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Gaeia, Barchester Green and financial advice on ‘sensible investment’



Having been at the forefront of ethical and sustainable financial advice for two decades, Gaeia and Barchester Green revealed on Monday that they would be joining forces. Alex Blackburne hears from key decision-makers to uncover the thinking behind the deal.

John Eckersley knows the shortcomings of the financial advice industry all too well. The CEO of Manchester-based investment manager Castlefield has heard too many stories from clients that follow the same theme: “We get people coming to us saying they’ve been trying to talk about sustainable investment with their normal IFA, who said it’s not worth it.”

It is perhaps for this reason that Eckersley has moved to acquire Barchester Green, one of the UK’s foremost ethical investment specialist financial advisory firms. The deal was announced on Monday and follows Castlefield’s 2011 acquisition of another leading ethical investment specialist, Gaeia.

Speaking to Blue & Green Tomorrow about the thinking behind the takeover, Eckersley says, “[Sustainable investment] needs to be mainstream. There needs to be nothing unusual about having a conversation about investing sustainably. We’ve got to get away from this business where people go to a mainstream [independent financial adviser (IFA)] and say they want to invest ethically, only to be told, ‘You don’t want to be bothered with that. It tends to underperform’.”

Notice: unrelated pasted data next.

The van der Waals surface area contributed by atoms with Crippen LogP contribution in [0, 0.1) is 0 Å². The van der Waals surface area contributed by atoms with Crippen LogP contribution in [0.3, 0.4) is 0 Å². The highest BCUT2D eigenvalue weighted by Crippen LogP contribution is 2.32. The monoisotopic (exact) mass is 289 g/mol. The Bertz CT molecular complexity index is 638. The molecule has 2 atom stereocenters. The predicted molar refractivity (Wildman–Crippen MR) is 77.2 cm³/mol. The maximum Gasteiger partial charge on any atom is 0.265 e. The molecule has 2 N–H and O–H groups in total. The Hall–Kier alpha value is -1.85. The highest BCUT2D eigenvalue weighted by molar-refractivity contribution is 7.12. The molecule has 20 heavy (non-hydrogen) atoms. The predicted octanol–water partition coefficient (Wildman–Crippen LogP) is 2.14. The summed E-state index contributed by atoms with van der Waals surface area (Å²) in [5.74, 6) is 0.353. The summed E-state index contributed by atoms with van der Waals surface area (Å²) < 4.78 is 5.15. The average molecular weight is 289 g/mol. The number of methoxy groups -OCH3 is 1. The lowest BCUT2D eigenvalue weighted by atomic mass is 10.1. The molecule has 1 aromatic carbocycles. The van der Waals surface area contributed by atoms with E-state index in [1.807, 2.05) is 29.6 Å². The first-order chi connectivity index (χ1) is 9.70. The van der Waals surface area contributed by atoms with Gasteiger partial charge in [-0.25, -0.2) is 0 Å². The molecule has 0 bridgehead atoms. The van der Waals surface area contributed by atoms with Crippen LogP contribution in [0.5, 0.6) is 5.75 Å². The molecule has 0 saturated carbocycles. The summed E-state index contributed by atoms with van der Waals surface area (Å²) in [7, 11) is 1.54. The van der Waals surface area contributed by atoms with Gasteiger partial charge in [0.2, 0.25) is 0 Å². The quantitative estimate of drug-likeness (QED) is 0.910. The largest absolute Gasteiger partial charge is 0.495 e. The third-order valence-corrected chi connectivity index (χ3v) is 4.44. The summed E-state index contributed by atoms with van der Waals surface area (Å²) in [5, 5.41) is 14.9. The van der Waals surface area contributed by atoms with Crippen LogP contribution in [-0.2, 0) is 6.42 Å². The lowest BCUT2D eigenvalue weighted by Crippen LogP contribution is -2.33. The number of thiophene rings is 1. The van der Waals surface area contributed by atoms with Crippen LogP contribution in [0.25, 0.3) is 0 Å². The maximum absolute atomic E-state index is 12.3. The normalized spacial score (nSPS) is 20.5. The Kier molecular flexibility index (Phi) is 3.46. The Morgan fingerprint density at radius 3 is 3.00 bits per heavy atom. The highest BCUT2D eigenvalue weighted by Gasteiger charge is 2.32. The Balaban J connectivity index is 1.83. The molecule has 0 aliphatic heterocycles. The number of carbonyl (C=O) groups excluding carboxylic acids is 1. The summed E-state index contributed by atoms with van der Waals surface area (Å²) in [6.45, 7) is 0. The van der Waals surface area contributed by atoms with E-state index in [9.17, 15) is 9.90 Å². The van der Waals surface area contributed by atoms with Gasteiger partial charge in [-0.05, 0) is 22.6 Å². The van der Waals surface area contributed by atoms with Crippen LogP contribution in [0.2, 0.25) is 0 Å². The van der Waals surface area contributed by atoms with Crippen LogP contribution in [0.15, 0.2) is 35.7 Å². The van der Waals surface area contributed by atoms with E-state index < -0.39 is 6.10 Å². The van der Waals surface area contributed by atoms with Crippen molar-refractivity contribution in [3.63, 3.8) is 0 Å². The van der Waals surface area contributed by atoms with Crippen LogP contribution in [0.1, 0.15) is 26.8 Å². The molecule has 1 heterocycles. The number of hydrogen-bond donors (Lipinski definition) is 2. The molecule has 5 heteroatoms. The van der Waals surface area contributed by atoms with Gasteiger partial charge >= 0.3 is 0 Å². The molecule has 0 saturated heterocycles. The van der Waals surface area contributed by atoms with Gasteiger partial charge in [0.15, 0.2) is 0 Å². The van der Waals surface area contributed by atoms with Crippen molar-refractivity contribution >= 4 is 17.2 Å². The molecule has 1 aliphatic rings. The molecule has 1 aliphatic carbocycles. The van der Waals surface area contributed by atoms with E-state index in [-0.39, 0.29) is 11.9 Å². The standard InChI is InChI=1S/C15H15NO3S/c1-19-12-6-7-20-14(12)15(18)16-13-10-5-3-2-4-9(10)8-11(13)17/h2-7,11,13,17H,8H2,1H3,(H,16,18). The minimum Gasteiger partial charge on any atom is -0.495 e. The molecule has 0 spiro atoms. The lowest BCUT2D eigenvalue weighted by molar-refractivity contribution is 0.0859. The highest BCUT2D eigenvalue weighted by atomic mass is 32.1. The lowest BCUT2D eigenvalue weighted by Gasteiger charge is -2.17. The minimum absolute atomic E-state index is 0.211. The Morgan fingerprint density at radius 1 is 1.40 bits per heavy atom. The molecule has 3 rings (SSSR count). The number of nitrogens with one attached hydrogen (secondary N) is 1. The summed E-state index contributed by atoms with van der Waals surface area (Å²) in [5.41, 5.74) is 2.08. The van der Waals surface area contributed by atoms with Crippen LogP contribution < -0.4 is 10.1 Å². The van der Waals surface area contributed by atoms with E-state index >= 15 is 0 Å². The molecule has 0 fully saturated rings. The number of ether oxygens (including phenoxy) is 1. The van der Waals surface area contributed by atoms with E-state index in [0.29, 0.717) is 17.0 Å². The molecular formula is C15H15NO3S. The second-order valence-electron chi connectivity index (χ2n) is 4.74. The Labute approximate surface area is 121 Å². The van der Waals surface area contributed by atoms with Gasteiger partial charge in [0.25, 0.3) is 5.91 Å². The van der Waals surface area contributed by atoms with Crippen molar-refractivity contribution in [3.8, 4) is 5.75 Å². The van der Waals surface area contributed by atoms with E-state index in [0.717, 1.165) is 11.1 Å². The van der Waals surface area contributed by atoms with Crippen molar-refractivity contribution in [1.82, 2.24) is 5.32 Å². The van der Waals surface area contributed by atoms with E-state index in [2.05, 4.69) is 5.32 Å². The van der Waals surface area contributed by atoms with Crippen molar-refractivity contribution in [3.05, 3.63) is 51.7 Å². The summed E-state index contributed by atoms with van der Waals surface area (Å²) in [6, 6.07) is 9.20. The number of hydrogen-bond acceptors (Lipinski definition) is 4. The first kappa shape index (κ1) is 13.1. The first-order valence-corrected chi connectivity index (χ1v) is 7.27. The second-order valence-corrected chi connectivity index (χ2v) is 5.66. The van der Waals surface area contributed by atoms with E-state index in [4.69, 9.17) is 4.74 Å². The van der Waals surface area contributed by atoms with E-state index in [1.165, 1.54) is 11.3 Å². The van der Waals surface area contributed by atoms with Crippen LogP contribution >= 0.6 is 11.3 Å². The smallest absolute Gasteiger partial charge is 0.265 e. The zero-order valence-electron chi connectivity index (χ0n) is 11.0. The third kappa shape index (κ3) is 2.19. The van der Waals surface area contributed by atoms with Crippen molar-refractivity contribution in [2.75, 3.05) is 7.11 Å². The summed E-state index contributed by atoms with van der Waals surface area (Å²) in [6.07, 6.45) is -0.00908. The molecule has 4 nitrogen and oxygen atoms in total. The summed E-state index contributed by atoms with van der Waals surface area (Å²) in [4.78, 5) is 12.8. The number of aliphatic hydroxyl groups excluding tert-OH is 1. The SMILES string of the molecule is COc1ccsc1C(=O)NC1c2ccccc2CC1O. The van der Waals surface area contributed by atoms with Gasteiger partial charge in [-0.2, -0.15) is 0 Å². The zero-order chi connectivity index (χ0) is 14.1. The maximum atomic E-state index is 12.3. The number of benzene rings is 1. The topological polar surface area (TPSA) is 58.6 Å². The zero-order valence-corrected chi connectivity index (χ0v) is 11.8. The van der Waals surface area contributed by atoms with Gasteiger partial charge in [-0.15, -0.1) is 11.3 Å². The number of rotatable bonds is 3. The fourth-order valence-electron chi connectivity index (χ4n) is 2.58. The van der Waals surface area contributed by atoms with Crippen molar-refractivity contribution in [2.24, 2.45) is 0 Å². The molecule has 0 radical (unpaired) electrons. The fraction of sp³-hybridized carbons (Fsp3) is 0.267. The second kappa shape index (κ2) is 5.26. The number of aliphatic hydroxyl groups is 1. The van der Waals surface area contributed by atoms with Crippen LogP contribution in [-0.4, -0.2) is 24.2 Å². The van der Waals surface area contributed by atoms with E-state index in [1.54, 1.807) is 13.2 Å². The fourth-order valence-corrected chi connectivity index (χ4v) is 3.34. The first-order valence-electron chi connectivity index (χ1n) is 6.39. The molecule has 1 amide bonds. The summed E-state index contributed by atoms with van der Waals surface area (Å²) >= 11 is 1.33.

Before buying Gaeia, Castlefield had built its business around investment management for not-for-profit organisations, so had already dipped its toe in the ethical investment waters. While looking to for ways to expand, Eckersley had a conversation with Gaeia founder Brigid Benson – who at the time was looking for a long-term solution for the firm.

They were all about ethical advice and we were already doing ethical investment – so the idea was that hopefully in time, their client base might see us as a natural solution for managing their money, rather than using a third party manager”, Eckersley explains.

What struck me as Gaeia became part of the family is that there’s an IFA sector out there which is committed to ethical, ecological and environmental investing. There are individuals who work for traditional IFA practices who are committed to it but probably don’t get a lot of support doing it. And then there are a small number of organisations who actually do specialise in it.”

The sector Eckersley talks about may be small – the membership body the Ethical Investment Association (EIA) has less than 50 individual and organisational members – but it is growing steadily. Eiris, the responsible investment research firm, says over £12.2 billion is invested in green and ethical retail funds in the UK – up from £3.5 billion a decade ago.

While this figure still only represents 1-2% of the overall funds under management, its growth suggests more investors are beginning to seek out ethical and sustainable options. The coming together of Gaeia and Barchester Green – two founding EIA members – represents a big step forward for the market more generally.